Professor Joe Lee describes the history of the Famine Irish in New York City:
There was emigration into New York before the Famine, but it really exploded with the impact of the Famine. In the first years of 1845 to 1847, the fare to Quebec and Canada was actually cheaper than the fare to New York, but from 1847 on they poured into New York City. New York was growing dramatically at that stage. It happened to be the biggest port in America. The Irish Famine influx turned it into one of the world’s great ports. From 1848 on, the Irish carved out a place for themselves in New York City – sometimes against opposition, because they weren’t just Irish but predominantly Catholic coming into a predominantly Protestant city. That could lead to tensions. And of course, they were very poor for the most part. Many of them were on the verge of starvation when they arrived. They had to claw their way up.
There was assistance. There was assistance from the Catholic Church, and from better off New Yorkers, sometimes Irish Protestants, in fact. But mostly it was a desperate struggle upwards. It took a generation for the Irish to establish themselves as very heavy hitters in New York politics. If you remember that by 1855 when the next census was taken after the Irish Famine migration, that the population of Manhattan, which was then the core of New York, over 25% was Irish born. It was also a 50-50 ratio of Irish male and female emigrants. That was one of the great striking features of Irish emigration to America. Most other European emigrants came with male majorities – sometimes 2 to 1 male majorities. It was 1 to 1 in Irish-America, which meant that they could intermarry. And so you have the persistence of Irish-America for much longer than other hyphenated-Americans.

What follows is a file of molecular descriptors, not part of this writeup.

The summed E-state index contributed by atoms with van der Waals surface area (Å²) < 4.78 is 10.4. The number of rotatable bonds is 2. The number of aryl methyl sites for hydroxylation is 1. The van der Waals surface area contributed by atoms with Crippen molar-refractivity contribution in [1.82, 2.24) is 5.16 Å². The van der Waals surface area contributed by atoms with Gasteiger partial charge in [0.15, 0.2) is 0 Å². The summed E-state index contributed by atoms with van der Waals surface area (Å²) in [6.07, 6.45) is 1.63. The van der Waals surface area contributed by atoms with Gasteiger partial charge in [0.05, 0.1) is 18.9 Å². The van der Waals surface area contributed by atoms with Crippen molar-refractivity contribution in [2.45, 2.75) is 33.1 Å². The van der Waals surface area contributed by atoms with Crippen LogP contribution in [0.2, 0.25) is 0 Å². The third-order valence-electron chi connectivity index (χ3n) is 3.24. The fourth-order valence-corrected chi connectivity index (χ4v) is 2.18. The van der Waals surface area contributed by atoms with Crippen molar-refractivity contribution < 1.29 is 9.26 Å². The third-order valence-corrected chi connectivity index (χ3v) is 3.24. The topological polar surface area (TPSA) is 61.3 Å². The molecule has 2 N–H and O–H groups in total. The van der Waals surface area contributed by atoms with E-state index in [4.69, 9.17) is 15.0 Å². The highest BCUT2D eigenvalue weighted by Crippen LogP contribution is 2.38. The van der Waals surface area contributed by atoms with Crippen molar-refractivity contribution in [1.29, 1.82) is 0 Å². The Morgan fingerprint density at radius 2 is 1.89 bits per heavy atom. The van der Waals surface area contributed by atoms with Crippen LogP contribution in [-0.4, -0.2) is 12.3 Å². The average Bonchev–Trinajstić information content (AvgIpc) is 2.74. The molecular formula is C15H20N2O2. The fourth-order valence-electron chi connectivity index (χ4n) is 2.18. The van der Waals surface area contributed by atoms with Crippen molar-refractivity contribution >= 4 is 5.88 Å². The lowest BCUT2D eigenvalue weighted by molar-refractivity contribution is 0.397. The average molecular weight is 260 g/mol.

By the 1870s, after the Civil War, their command of politics – because they knew politics from Ireland at a mass level from Daniel O’Connell on – from the 1870s to the 1930s, Irish politicians dominated New York politics. That was based on the number of Famine emigrants, the gender balance, and it was based on the capacity of the Irish to work their way up. They didn’t arrive there by politics alone. They arrived there because they were extremely good workers, extremely hard workers. New York was expanding very rapidly, growing in population, and the Irish flocked into the building industry. Because it was growing in wealth, a lot of the households of middle class America wanted servants. Of course, Irish women coming over, they had some English, and they were extremely good workers.
The Irish dominated major segments of the New York labour market by 1870s. That allowed them to become central to New York politics. Certainly from the 1870s to the 1930s and the Second World War, the Irish demonstrated considerable political ability and political capacity – much of which they had brought from Ireland with them. We forget just how advanced in political participation – not in political liberty – the Irish were because of the struggle with the English in many respects, compared with many European countries. So the Irish were at the cutting edge of a great deal of what happened – most of it good, some of it not so good, but most of it good in New York since the Famine. It is a tremendous legacy.